Ashley Stephenson was coaching at a children’s baseball clinic run by the Blue Jays Baseball Academy, the arm of the organization responsible for grassroots outreach, when someone noticed her talent.
“You’re really great at explaining things to little kids,” said Geoff Holloway, a friend who works as a software specialist with Jez. Have you ever thought about professional training?
Stevenson politely told him that she had thought about it a lot but didn’t believe it was an option for her. Then there was the part where she didn’t say it out loud: “Yeah, man, but I’m a 40-year-old woman—nobody knocks on the door to hire me.”
Stephenson devoted her life to baseball (she was also a top level hockey player). She started the sport when she was 4 years old when her father volunteered to coach the T-ball team. will continue to become One of the most successful players from Canada, I played for the national team for 15 years, until I retired in 2018, and I collected a lot of equipment along the way. After her playing career, she coached with the women’s national team and would do so forever to stay in the game.
What Stephenson didn’t know at the time of that exchange at the clinic two summers ago was that through a series of fortuitous circumstances, personal connections, and yes, a lot of hard work, she was going to land her dream job.
When blue jays Unveiling their pre-season minor league coaching staff, Stevenson will be a part of as a coach with the club’s affiliate, the Vancouver Canadiens. She becomes the organization’s second female coach, along with Coach Jaime Vieira (now Jaime Lever) and joins a growing number of women — there were 11 in 2022 — with field coaching jobs across majors and minors. This is a number Stephenson hopes she can help continue to grow.
“I know that — and it helps me a bit — if I do a really good job, I’m going to keep opening doors for other women and I don’t take it lightly,” Stephenson said. “If a man is hired and does a terrible job and gets fired, there will be 100 men behind him for a job. If females are hired and do a terrible job, people are probably more shy or reluctant to offer the next female a job and that is the reality of the job now.”
“Do I think things will change? Yes. But I understand that there will be a lot of eyes inside and outside the organization to make sure I do a good job. And I’m OK with that. I’m going to work as hard as I can to do my best. I’m going to do well because I’m not going to let myself fail, basically.”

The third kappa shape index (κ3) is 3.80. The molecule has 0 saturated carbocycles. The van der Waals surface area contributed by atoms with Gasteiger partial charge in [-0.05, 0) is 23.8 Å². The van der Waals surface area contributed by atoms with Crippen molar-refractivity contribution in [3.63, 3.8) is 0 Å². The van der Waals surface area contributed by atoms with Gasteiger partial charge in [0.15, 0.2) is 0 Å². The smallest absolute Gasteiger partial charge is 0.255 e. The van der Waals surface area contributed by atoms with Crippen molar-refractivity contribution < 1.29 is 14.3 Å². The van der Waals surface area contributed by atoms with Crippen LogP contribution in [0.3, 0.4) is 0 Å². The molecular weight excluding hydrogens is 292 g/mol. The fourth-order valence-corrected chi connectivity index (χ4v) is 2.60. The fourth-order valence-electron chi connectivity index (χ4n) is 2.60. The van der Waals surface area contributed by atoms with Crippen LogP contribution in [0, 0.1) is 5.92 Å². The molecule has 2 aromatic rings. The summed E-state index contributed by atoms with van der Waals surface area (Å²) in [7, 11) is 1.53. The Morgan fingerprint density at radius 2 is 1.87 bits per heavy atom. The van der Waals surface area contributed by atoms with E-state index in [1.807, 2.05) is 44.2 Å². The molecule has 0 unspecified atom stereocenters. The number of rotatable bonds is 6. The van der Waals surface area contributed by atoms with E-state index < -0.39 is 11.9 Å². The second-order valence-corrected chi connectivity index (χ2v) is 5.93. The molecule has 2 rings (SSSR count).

As a baseball player, Stephenson had a knack for helping her teammates out on the field. She had a sharp baseball IQ and was a natural leader. Her teammates are used to hearing her voice from the left side of the field, telling them about positions or plays.
She said, “Late in my career, everyone I played with used to smile and nod, because they knew exactly what I was going to say before I said it.”
Even if an internship seemed like an ideal career path, Stevenson said “never in a million years” had she expected a job with a major organization. After all, more than a decade ago, it wasn’t unheard of for women to have field coaching jobs, while opportunities in women’s baseball weren’t full-time. So Stephenson pursued teaching instead, becoming a high school physical education teacher, a job she loved and allowed her to coach high school kids while playing for the national team during the summer.
“Honestly, I probably got into teaching because I love coaching,” she said. “It’s very similar. The difference is at the major league or pro level, they’re elite and they’re focused and they probably just have a few goals or some more direction than high school kids.”
Before being hired, Stevenson was no stranger to the Blue Jays’ organization. Born in Mississauga, Ont. She grew up during the golden days of the early 1990s and remembered driving with her mom in their car and honking her horn when the Blue Jays won the World Series. As an adult, she had been a trainer at team-run clinics for at least 10 years, but saw these opportunities as a fun way to earn more money while developing the game, especially among girls, rather than a test for a future position.
In fact, in 2019, Stevenson closed the book mostly about pursuing a career in professional baseball. That year, she attended the Take the Field conference in San Diego, an event designed to get more women involved in field jobs. Stephenson listened to Rachel Palkovic, now a minor league manager with the Yankees Organization, talked about her grueling road to landing with a major league team which included an episode where She slept on a mattress that she found in an Amsterdam rubbish bin.
She marveled at Balkovec’s inspiring perseverance, but also thought to herself: “I’m not doing it.” Stevenson had a career, a home, and a family—and sacrificing all of that for what still seemed like a slim chance at a job wasn’t attractive.
“I felt a little ashamed that I wasn’t willing to sacrifice everything for the chance to do it,” she said. And then whenever I thought about it, I was like, ‘I don’t know many guys who would ever sacrifice everything. “
Two years later, Stephenson was reluctant to attend the convention again, but Elizabeth Bean, director of major league operations for the New York Mets who helps run the event, encouraged Stephenson to attend since it was being held approx. Bean asked the participants to send in a resume and cover letter, so Stephenson quickly got one of them together, something she later felt ashamed of when she informed Bean to the group she was handing out to teams across the league.
“Maybe I should have given more time to that,” Stevenson thought.